Birding, birding, birding

Birding, birding, birding

By Rod Myers, Naturalist

I thought I saw a violet green swallow at Anderson Gardens on Tuesday, May 13. The violet green is a swallow of the western U.S. It is very similar to our tree swallow, and it occupies nearly the same niche. The tree swallow is a greenish blue above; its undersides are white including the throat. The violet green swallow is greener above and white underneath, but the white extends higher on hip flanks and face.

There are many Illinois records of violet greens; one took up residence in retired Burpee Museum Director Lee Johnson’s yard about 10 years ago. May 11 and 12 were extremely windy days, adding evidence that migrating violet greens could have been blown in from the west. On Thursday, May 15, Scott Caring joined me at Anderson Gardens to help search for the violet green swallow and other birds that should be migrating through, especially warblers. The rare swallow was not found, but warblers were all around. Twenty species were seen and/or heard. In one bur oak tree, four male Blackburnian warblers were strutting and feeding. The male is black above with white markings. Its throat and chest are bright orange with thin chains of black marks that begin in the eye area and extend down the sides, reaching the belly and flanks and partial chest.

Some believe Anderson Gardens is over-manicured, but it’s still a bird magnet because of the ponds, manmade waterfalls, mini-creeks, the large variety of vegetation plantings, and the fact that Spring Creek runs through it. Also, the Gardens are in a green belt, and the north side of Anderson Gardens is bordered by a wooded hill. On the 15th, two turkey vultures drifted in and landed in a tree on that very hill. They were closer to an old snag with large hollows that could serve as a nest site; 100 yards east, a Cooper’s hawk nest rests high in an oak on the wooded hill.

The warblers kept coming through in waves, chasing insects in the trees before disappearing northward. A Cape May warbler came to within eight feet of me to drink in a Japanese basin fountain. The Cape May rivals the Blackburnian in beauty as its head, chest and belly are a bright yellow, and an area around the eyes is orange.

The two best birds of the day were an osprey and a Connecticut warbler. The osprey, a fish-catching hawk with long wings, was flying over at a high altitude. The Connecticut warbler was heard near the parking lot. This is a rare migrant; it’s seen only a few times a year in Winnebago County.

On May 17, we ventured to Boone County’s Distillery Road preserve. It was Warbler Day at Distillery; they seemed to be everywhere. We counted 24 species, the rarest being yellow-throated warblers, which you’ll find only in a few places north of Illinois. This bird is gray above with two white wing bars. It has a yellow throat that extends to part of the chest; below that is white with black marks on the sides that run down from a black triangle bordered in white on the eye facial area. Scott taught me the slight differences between this warbler’s call and an indigo bunting. It was an excellent outdoor classroom experience, as one indigo would call, then a yellow warbler would call, repeating this scenario in blocs of three-minute operas. The calls seemed identical, but the warbler’s call ended higher than the bunting’s.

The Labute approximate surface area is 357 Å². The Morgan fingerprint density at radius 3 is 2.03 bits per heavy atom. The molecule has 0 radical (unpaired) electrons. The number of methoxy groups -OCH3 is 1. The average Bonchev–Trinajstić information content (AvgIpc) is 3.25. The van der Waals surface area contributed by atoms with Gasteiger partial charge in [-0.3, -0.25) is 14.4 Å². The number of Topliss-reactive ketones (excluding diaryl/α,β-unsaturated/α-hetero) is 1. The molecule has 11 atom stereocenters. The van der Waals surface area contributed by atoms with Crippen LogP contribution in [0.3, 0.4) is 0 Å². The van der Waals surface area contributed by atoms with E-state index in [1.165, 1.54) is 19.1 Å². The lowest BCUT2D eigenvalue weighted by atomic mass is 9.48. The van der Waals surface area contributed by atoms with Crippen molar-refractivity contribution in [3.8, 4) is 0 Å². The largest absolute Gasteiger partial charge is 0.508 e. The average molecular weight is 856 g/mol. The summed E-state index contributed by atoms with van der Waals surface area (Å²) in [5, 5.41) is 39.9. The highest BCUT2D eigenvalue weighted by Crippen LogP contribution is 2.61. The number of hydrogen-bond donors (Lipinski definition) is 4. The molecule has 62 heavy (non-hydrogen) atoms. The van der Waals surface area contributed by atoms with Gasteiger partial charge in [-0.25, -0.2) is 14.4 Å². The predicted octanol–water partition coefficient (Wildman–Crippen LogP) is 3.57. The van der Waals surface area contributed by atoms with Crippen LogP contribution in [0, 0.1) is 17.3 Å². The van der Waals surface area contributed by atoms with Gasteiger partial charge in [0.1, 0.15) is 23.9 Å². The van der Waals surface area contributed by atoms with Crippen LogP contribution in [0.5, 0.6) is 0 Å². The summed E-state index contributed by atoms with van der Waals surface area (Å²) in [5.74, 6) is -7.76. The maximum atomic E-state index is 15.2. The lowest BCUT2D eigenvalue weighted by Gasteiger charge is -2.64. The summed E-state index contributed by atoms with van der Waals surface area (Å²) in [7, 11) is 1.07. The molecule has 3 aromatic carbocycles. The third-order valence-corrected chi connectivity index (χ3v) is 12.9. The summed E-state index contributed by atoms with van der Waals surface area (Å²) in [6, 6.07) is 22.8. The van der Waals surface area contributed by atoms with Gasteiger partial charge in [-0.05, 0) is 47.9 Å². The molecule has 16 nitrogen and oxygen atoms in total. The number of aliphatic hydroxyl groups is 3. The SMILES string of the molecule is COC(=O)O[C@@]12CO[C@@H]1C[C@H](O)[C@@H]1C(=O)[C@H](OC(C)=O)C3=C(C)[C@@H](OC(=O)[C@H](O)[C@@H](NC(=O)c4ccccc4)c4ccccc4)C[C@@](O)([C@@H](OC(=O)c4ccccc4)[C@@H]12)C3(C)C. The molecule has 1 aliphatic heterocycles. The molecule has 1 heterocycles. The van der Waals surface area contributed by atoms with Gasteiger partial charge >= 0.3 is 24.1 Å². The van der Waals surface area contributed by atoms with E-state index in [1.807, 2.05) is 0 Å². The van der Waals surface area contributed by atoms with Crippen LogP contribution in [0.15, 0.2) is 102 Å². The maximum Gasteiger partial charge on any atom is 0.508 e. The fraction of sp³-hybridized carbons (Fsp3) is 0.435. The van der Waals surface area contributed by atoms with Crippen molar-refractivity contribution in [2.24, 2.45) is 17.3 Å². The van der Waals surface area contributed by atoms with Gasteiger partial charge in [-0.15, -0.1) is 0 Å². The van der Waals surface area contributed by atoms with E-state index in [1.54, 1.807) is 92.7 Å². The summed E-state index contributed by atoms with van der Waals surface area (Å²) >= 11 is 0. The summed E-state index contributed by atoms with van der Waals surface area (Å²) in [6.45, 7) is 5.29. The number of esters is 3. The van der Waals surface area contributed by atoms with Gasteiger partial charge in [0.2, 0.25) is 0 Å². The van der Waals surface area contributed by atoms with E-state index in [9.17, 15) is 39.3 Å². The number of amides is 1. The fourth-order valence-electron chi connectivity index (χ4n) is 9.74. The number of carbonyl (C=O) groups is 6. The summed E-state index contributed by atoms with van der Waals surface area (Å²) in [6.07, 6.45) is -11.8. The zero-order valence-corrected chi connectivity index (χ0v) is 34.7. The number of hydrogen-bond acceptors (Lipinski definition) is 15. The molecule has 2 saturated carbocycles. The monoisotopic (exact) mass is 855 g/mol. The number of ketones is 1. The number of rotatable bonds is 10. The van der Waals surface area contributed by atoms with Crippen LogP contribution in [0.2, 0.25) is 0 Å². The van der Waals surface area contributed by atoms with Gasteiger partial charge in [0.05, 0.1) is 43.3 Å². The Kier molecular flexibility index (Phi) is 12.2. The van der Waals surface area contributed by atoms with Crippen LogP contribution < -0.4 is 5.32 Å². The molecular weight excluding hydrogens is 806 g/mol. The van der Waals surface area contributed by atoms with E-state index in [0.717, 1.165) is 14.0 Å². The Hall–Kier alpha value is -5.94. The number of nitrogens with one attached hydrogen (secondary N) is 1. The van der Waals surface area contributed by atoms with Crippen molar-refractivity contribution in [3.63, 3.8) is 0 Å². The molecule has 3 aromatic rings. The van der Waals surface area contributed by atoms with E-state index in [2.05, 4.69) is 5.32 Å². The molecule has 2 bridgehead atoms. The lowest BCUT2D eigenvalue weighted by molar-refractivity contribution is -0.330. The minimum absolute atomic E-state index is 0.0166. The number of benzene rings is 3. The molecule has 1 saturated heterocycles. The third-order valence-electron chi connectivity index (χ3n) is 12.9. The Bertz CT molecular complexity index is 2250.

The Distillery Road Conservation Area has some fine mowed trails, making the natural area accessible in dry conditions. A mowed path skirts part of the Kishwaukee River while another winds around a large grassy area, part of which is prairie restoration. The Distillery Conservation Area is at the end of Distillery Road. The road begins at U.S. Business 20, two miles east of Showplace 16 Cinema.

I also recommend Anderson Gardens for bird watching, especially during migration. Their address is 340 Spring Creek Rd., Rockford.

On May 10, the annual Illinois Spring Bird Count took place throughout the Prairie State including Winnebago County. The information gathered from the count aids in the study of population and migration trends. The results will also help in the study of West Nile virus. The four rarest birds seen in our area during the count were: Mississippi kite, peregrine falcon, American bittern and the prothonotary warbler.

Rod Myers is a local resident with an interest in the environment and disability issues. He has an associate’s degree in science and a bachelor’s in fine arts. Rod is a member of the Audubon Society, the Wild Ones Natural Landscapers and Rockford Amateur Astronomers, Inc.

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